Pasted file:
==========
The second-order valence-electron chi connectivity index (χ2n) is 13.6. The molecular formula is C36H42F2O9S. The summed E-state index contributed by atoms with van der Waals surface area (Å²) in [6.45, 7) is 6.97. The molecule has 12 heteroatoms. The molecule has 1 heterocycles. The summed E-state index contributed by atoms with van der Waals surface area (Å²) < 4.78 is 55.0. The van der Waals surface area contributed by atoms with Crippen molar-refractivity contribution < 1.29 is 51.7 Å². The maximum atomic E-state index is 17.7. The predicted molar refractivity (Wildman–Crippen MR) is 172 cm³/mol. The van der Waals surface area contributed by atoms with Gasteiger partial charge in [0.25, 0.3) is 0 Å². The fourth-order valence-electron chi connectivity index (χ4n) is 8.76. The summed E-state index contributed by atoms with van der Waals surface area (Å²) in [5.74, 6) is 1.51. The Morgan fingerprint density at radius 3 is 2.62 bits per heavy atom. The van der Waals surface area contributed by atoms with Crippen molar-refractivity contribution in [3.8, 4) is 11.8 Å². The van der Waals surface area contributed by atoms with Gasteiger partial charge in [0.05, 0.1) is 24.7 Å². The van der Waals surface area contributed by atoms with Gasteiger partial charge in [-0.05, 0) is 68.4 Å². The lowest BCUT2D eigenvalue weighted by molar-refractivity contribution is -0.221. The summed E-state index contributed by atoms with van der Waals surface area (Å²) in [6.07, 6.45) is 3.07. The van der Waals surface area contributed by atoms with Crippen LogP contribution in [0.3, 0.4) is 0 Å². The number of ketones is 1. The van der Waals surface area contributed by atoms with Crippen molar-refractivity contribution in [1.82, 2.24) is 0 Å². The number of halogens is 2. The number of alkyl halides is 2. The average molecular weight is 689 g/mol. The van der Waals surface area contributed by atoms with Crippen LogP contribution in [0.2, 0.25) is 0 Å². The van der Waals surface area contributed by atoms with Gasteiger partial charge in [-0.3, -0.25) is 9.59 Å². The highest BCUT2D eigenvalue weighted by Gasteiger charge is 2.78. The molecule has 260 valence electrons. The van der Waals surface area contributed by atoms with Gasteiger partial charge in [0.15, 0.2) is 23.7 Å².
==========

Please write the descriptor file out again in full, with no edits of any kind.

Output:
The second-order valence-electron chi connectivity index (χ2n) is 13.6. The molecular formula is C36H42F2O9S. The summed E-state index contributed by atoms with van der Waals surface area (Å²) in [6.45, 7) is 6.97. The molecule has 12 heteroatoms. The molecule has 1 heterocycles. The summed E-state index contributed by atoms with van der Waals surface area (Å²) < 4.78 is 55.0. The van der Waals surface area contributed by atoms with Crippen molar-refractivity contribution < 1.29 is 51.7 Å². The maximum atomic E-state index is 17.7. The predicted molar refractivity (Wildman–Crippen MR) is 172 cm³/mol. The van der Waals surface area contributed by atoms with Gasteiger partial charge in [0.25, 0.3) is 0 Å². The fourth-order valence-electron chi connectivity index (χ4n) is 8.76. The summed E-state index contributed by atoms with van der Waals surface area (Å²) in [5.74, 6) is 1.51. The Morgan fingerprint density at radius 3 is 2.62 bits per heavy atom. The van der Waals surface area contributed by atoms with Crippen molar-refractivity contribution in [3.8, 4) is 11.8 Å². The van der Waals surface area contributed by atoms with Gasteiger partial charge in [0.05, 0.1) is 24.7 Å². The van der Waals surface area contributed by atoms with Gasteiger partial charge in [-0.05, 0) is 68.4 Å². The lowest BCUT2D eigenvalue weighted by molar-refractivity contribution is -0.221. The summed E-state index contributed by atoms with van der Waals surface area (Å²) in [6.07, 6.45) is 3.07. The van der Waals surface area contributed by atoms with Crippen LogP contribution in [0.3, 0.4) is 0 Å². The number of ketones is 1. The van der Waals surface area contributed by atoms with Crippen molar-refractivity contribution in [1.82, 2.24) is 0 Å². The number of halogens is 2. The number of alkyl halides is 2. The average molecular weight is 689 g/mol. The van der Waals surface area contributed by atoms with Crippen LogP contribution in [0.2, 0.25) is 0 Å². The van der Waals surface area contributed by atoms with Gasteiger partial charge in [-0.3, -0.25) is 9.59 Å². The highest BCUT2D eigenvalue weighted by Gasteiger charge is 2.78. The molecule has 260 valence electrons. The van der Waals surface area contributed by atoms with Gasteiger partial charge in [0.15, 0.2) is 23.7 Å².